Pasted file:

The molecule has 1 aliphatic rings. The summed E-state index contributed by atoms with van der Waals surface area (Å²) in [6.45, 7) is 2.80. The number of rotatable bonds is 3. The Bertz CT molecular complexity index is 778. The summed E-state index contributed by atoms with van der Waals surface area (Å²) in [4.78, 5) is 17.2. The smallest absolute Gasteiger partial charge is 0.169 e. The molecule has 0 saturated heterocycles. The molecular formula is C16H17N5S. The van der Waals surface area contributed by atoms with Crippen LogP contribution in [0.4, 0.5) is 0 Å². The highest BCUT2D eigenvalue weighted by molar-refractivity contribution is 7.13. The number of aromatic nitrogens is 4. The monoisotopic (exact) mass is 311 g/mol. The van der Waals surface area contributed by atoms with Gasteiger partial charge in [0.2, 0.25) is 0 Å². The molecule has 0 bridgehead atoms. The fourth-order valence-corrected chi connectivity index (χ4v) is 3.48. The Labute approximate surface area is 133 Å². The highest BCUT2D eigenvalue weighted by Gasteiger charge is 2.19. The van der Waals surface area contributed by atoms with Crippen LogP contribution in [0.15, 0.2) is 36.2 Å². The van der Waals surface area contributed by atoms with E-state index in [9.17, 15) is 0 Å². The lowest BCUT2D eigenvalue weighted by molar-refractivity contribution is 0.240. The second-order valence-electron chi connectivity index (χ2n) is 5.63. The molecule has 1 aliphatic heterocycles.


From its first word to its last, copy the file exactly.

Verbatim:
The molecule has 1 aliphatic rings. The summed E-state index contributed by atoms with van der Waals surface area (Å²) in [6.45, 7) is 2.80. The number of rotatable bonds is 3. The Bertz CT molecular complexity index is 778. The summed E-state index contributed by atoms with van der Waals surface area (Å²) in [4.78, 5) is 17.2. The smallest absolute Gasteiger partial charge is 0.169 e. The molecule has 0 saturated heterocycles. The molecular formula is C16H17N5S. The van der Waals surface area contributed by atoms with Crippen LogP contribution in [0.4, 0.5) is 0 Å². The highest BCUT2D eigenvalue weighted by molar-refractivity contribution is 7.13. The number of aromatic nitrogens is 4. The monoisotopic (exact) mass is 311 g/mol. The van der Waals surface area contributed by atoms with Gasteiger partial charge in [0.2, 0.25) is 0 Å². The molecule has 0 bridgehead atoms. The fourth-order valence-corrected chi connectivity index (χ4v) is 3.48. The Labute approximate surface area is 133 Å². The highest BCUT2D eigenvalue weighted by Gasteiger charge is 2.19. The van der Waals surface area contributed by atoms with Crippen LogP contribution in [0.15, 0.2) is 36.2 Å². The van der Waals surface area contributed by atoms with E-state index in [9.17, 15) is 0 Å². The lowest BCUT2D eigenvalue weighted by molar-refractivity contribution is 0.240. The second-order valence-electron chi connectivity index (χ2n) is 5.63. The molecule has 1 aliphatic heterocycles.